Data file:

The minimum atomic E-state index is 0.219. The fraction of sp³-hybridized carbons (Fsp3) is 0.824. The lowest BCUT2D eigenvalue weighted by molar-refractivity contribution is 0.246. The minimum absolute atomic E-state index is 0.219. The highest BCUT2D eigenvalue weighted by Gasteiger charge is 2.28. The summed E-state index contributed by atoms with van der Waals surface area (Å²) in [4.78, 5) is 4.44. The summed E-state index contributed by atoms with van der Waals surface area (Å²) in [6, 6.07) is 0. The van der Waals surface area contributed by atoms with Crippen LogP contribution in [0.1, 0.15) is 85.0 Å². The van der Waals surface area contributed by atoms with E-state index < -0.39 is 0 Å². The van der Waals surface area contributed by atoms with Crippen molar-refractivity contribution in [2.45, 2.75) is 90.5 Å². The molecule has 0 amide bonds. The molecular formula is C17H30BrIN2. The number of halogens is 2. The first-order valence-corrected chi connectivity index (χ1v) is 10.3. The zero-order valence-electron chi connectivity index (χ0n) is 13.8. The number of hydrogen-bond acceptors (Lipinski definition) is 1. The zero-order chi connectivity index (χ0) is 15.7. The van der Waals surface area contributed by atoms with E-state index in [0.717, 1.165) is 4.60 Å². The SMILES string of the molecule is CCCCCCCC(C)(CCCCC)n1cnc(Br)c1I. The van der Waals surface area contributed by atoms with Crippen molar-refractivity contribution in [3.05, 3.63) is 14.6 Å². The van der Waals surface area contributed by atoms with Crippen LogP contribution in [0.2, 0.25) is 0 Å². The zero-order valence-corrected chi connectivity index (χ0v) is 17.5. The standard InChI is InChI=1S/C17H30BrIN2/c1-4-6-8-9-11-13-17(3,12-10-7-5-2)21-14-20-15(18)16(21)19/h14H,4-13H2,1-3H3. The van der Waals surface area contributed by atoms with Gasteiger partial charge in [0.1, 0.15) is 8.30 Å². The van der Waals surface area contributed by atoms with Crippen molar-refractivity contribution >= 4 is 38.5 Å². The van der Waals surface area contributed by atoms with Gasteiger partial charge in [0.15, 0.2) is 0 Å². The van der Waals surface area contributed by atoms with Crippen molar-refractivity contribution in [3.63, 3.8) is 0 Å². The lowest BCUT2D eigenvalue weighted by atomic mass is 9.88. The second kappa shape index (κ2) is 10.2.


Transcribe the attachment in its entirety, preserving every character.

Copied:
The minimum atomic E-state index is 0.219. The fraction of sp³-hybridized carbons (Fsp3) is 0.824. The lowest BCUT2D eigenvalue weighted by molar-refractivity contribution is 0.246. The minimum absolute atomic E-state index is 0.219. The highest BCUT2D eigenvalue weighted by Gasteiger charge is 2.28. The summed E-state index contributed by atoms with van der Waals surface area (Å²) in [4.78, 5) is 4.44. The summed E-state index contributed by atoms with van der Waals surface area (Å²) in [6, 6.07) is 0. The van der Waals surface area contributed by atoms with Crippen LogP contribution in [0.1, 0.15) is 85.0 Å². The van der Waals surface area contributed by atoms with E-state index < -0.39 is 0 Å². The van der Waals surface area contributed by atoms with Crippen molar-refractivity contribution in [2.45, 2.75) is 90.5 Å². The molecule has 0 amide bonds. The molecular formula is C17H30BrIN2. The number of halogens is 2. The first-order valence-corrected chi connectivity index (χ1v) is 10.3. The zero-order valence-electron chi connectivity index (χ0n) is 13.8. The number of hydrogen-bond acceptors (Lipinski definition) is 1. The zero-order chi connectivity index (χ0) is 15.7. The van der Waals surface area contributed by atoms with E-state index in [0.717, 1.165) is 4.60 Å². The SMILES string of the molecule is CCCCCCCC(C)(CCCCC)n1cnc(Br)c1I. The van der Waals surface area contributed by atoms with Crippen molar-refractivity contribution in [3.05, 3.63) is 14.6 Å². The van der Waals surface area contributed by atoms with Crippen LogP contribution in [0.2, 0.25) is 0 Å². The zero-order valence-corrected chi connectivity index (χ0v) is 17.5. The standard InChI is InChI=1S/C17H30BrIN2/c1-4-6-8-9-11-13-17(3,12-10-7-5-2)21-14-20-15(18)16(21)19/h14H,4-13H2,1-3H3. The van der Waals surface area contributed by atoms with Gasteiger partial charge in [0.1, 0.15) is 8.30 Å². The van der Waals surface area contributed by atoms with Crippen molar-refractivity contribution >= 4 is 38.5 Å². The van der Waals surface area contributed by atoms with Gasteiger partial charge in [0.15, 0.2) is 0 Å². The van der Waals surface area contributed by atoms with Crippen molar-refractivity contribution in [3.63, 3.8) is 0 Å². The lowest BCUT2D eigenvalue weighted by atomic mass is 9.88. The second kappa shape index (κ2) is 10.2.